Having said that, there ARE custom-fitted braces available by prescription that will provide some stability. Ask if your benefits coverage includes durable medical equipment, and if your provider will authorize it.
A little bit about knee repairs, based on a review of articles and a long chat with the doctor...
Arthroscopy is one of those "band-aid" same day procedures. It can be done under a local, with or without (yeah, right...) sedation, or with a spinal anaesthetic, or if you are really nuts, under a general anaesthetic. What do they do once they are in there?....It depends. Since the MRI is not 100% definitive, nobody really knows what's going on until they get in there to look.
A meniscus tear can be handled in a couple of ways. You can opt not to treat it. Frankly, I don't think this is a good idea. It will result in altered body mechanics in the knee joint, which will cause the meniscus to be further ground away; when its gone, the only place for wear and tear is the cartilage at the end of the bones, when that's gone...well, you get the idea.
The damaged parts can be removed (partial meniscectomy) or, if the whole thing is in pieces, the meniscus can be removed altogether (total meniscectomy). The good side: minimal recovery time (some people go back to work in a couple of days). The bad side: Cartilage once lost is gone.
Some tears, depending on where/how, are repairable, most often by suturing. The good side: a repair that hopefully will hold up with time. The bad side: longer recovery time than with scraping/removal (I was told it could be a couple of weeks; your mileage may vary...). For younger, more active people, repair is definitely considered preferable to removal.
While they are in there, they can look at the cruxiate ligaments and a decision can be made regarding what to do. If the ligament is not torn, but is stretched, there is a fairly new procedure called thermal shrinking. Heat is applied to disrupt hydrogen bonds and shrink the collagen fibers; it requires the right balance of heat and time, and there are a couple of ways of doing it (laser and radiofrequency). From a review of articles, it appears to be effective, but the effects are variable and not predictable. It will definitely cause a short term weakening of the tissues, during which time they can actually be stretched further (hence a few weeks of bracing and non-weight-bearing followed by rehab).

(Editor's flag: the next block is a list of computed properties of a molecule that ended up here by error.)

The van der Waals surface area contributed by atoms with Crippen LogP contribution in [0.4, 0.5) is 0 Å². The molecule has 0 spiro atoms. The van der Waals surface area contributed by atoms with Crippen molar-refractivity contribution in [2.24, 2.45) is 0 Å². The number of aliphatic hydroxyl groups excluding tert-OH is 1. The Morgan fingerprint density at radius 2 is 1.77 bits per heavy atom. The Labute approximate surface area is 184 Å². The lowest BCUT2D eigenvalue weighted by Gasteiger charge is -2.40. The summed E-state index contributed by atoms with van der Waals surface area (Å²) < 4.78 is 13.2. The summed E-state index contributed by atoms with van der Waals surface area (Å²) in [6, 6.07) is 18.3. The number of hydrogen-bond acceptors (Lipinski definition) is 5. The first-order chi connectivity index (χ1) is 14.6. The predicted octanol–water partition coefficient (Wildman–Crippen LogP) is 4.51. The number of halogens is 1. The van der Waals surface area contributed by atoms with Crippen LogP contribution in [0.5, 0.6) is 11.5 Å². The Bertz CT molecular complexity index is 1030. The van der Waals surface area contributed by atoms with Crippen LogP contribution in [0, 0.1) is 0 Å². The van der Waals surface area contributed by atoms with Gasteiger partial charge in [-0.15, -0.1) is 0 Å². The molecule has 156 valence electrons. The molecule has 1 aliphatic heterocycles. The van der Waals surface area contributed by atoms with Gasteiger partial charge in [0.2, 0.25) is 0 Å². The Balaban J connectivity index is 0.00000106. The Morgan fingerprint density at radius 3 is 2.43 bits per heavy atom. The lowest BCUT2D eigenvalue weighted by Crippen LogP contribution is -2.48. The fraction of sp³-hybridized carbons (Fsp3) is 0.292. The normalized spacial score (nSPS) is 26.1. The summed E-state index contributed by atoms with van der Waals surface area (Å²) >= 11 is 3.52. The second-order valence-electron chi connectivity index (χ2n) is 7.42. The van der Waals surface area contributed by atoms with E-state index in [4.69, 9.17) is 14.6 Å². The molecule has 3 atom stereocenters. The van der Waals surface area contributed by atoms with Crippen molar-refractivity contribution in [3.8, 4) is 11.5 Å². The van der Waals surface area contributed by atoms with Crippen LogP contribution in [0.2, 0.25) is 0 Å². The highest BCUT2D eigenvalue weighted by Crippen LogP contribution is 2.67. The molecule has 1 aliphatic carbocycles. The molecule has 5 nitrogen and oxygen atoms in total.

What about repairing a torn ligament?
Oy. Now we're talking the big deal, major rehab process. The ligament has to be replaced with something that will attach to the femur, attach to the tibia, have some give but not too much, and withstand all kinds of forces from all kinds of directions (note that most objects in nature fall into one of two categories: stretch-instead-of-breaking versus break-instead-of-stretching. We, of course, want ligaments that just hold tight no matter what darn fool thing we ask of them).
One way to form a new ligament is to take a tendon from another part of your own leg (autograft). Some doctors like to use patellar tendons and some use hamstrings tendons. More recently some have been doing tendon transplants from folks who don't need them anymore (allograft). All three have their own risks and benefits.
The big advantage of your own tissue is, well, it's you. Your body will accept it easily. Another advantage is that the autograft tendons seem to hold up longer without stretching. However there is more pain and a greater risk of infection because of having to essentially do two surgeries. The rehab process is harder and takes longer: first, you have a donor site that has been cut, disrupted, and then put back together and now has to heal; second, you can't remove a tendon without some alteration in structure and function of the affected part.
The allograft method is newer and shows promise in that it is a shorter surgery, with less pain, a lower infection rate, and a shorter rehab time. Anytime one takes another's body parts, there is a risk of infection (AIDS, hepatitis) and rejection. Current screening tests appear to be effective for identifying disease-carrying tissue; no cases of transmission have been identified. Rejection of a tendon is very rare, as compared to of a heart or kidney, because there are not a lot of antigenic proteins on connective tissue, but it can happen. If it does, the graft has to be removed. A key disadvantage is that the allograft seems to be a somewhat looser and less strong graft than the autograft.
I don't think there is any one "right" choice. These are judgement calls; each patient needs to review the literature and talk with his/her surgeon. If you talk with friends or check out the online chat rooms or bulletin boards, beware of making a final decision based on one or two compelling anecdotes. What I've learned in 20 years as a nurse is that for ANY given medical procedure there will be both horror stories and miracle stories. If I needed a repair, I'd probably opt for the allograft, trading off a potentially weaker graft (ok, so I wear a brace in the dojo from now on...) for not having to be so worried about problems with the donor site.